With all the hubbub about Google pulling out of China (and especially now that the rumors have become official), almost everyone has formed an opinion. Google’s foray into politics has been received badly in China, even as their retreat from the country is being called heroic by many abroad. But the conversation has been focused on the issue of censorship, largely because Google itself defined things in those terms early on.
Still, I can’t help wondering if the world hasn’t missed the point here. Censorship, after all, will go on with or without Google’s consent. And since most American countries don’t sell things in danger of being censored, I find it hard to believe Google’s pullout is really going to lead to some mass exodus. What I do wonder is why everyone stopped caring about the fact that Google was hacked.
Probably that story was lost around the same time they announced the hackers came from the Lanxiang Vocational training school and the entire Chinese internet, as one, snorted with derisive laughter. Michael Anti, the former New York Times writer, called it “the biggest joke” he’d heard “all year” on his Twitter account. But the fact remains, Google was the victim of a highly sophisticated attack into, among other things, the email accounts of Chinese dissidents.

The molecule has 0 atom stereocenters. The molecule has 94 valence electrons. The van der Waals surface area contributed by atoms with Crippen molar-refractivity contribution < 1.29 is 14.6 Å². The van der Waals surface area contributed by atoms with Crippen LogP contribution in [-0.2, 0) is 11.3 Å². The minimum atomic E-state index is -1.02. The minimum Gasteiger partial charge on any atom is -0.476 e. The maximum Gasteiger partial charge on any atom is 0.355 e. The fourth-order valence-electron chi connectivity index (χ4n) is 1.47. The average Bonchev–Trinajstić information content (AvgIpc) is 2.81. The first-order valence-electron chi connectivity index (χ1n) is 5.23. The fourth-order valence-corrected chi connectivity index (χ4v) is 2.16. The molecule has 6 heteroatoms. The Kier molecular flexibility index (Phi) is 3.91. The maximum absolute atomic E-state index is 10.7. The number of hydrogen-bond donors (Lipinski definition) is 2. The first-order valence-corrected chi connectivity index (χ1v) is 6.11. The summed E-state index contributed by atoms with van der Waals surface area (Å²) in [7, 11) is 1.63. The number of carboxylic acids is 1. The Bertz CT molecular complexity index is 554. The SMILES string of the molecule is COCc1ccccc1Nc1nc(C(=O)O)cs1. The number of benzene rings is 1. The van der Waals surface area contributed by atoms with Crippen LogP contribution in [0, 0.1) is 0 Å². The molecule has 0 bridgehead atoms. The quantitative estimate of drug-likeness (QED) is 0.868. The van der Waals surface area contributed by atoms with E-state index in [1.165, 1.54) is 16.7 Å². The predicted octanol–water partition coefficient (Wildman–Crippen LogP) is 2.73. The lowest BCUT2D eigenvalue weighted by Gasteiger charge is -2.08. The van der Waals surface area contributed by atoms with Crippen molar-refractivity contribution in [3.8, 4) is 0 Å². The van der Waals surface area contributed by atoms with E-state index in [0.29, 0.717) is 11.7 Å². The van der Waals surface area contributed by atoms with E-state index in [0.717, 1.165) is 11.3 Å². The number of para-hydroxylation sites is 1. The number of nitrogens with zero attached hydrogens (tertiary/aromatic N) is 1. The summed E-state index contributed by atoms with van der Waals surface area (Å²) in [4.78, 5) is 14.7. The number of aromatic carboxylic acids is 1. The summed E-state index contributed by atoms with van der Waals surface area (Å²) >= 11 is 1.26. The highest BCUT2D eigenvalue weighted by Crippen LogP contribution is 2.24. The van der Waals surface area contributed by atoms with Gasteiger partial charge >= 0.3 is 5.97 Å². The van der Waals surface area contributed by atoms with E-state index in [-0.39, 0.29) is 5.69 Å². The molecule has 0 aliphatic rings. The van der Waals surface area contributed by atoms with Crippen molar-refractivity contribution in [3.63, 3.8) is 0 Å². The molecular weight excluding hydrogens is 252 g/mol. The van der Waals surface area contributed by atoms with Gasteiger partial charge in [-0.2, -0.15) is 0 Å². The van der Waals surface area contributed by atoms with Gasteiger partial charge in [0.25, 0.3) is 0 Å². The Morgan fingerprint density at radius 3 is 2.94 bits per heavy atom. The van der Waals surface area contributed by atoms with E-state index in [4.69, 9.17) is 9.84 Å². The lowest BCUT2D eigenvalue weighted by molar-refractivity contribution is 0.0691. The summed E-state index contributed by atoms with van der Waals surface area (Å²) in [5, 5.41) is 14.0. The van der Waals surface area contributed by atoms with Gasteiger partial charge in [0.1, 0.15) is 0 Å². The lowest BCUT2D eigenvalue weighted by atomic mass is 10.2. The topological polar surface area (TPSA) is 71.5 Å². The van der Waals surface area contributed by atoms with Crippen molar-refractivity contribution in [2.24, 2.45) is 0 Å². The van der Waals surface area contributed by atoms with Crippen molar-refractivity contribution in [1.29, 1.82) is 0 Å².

This is not to say that I support Google’s pulling out of China — I don’t. But it does concern me that this part of the story somehow disappeared, when — to me — it’s by far the most significant piece of the puzzle. One cannot ask a company whose success relies partially on its ability to keep private things private not to be angered by what certainly appears to be a government-run or at least government-motivated attack that violates that privacy. Of course, who exactly was behind the attacks is still up for grabs, and at this point, probably always will be. Still, a threat research VP at antivirus company McAfee said, “We have never ever, outside of the defense industry, seen commercial industrial companies come under that level of sophisticated attack.” It’s probably safe to say this wasn’t some netizens acting entirely on their own out of patriotic love of country.
Anyway, the point here is to poll all of you: what’s really important in this whole Google fiasco?